Higher air pollution exposure linked to COVID-19 mortality
A new nationwide study from Harvard University T.H Chan School of Public Health has linked COVID-19 deaths to long-term exposure to pollution. Researchers found an overlap between exposure to fine particulate air pollution (PM2.5) and a higher risk of death from COVID-19 in the US.
PM2.5, fine particulate matter, is an air pollutant that causes the air to appear hazy when levels are elevated and reduces visibility. The source for this pollutant are actions involving the burning of fossil fuels, which primarily comes from cars, trucks, buses, etc. Fine particulate matter has already been linked to weakening the immune system. In fact, multiple institutions have set safety guidelines of PM2.5 levels, for instance the US’s Environmental Protection Agency designated 12 micrograms of PM2.5 per cubic meter as the limit, while the World Health Organization has set the limit at 10 micrograms per cubic meter.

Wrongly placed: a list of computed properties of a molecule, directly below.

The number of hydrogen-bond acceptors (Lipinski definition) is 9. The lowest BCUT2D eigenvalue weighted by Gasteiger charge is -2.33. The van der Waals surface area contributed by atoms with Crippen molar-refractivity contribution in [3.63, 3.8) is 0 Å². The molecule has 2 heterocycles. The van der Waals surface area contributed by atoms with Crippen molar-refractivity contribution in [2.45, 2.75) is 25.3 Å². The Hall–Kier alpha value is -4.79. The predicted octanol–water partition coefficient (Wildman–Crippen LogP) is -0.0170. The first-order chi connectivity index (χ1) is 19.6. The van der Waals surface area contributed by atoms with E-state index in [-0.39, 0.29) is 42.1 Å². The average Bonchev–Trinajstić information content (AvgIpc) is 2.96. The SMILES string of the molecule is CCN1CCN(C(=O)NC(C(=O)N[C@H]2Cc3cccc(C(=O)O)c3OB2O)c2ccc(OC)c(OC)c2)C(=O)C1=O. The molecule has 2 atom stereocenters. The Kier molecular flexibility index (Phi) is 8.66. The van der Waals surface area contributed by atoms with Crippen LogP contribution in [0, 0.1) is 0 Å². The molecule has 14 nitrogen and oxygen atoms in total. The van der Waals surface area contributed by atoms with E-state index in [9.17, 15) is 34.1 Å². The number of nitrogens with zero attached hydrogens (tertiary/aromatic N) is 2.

The study is composed of data collected from more than 3,000 counties in the United States (representing 98% of the population) up to April 22nd, from the University of John Hopkins, Center for Systems Science and Engineering Coronavirus Resource Center.
As a result, researchers found that an increase of just 1 microgram per cubic meter in PM2.5 levels can be attributed to a 15% increase in the COVID-19 death rate.
These results highlight, once more, the importance of regulating air pollution levels. According to the WHO air pollution was already killing 7 million people per year. Currently more than 90% of the world’s population lives in places where air pollution exceeds its guidelines limits.
While initial observations suggest that the virus is more dangerous in heavily polluted areas, more work is needed to prove this conclusively.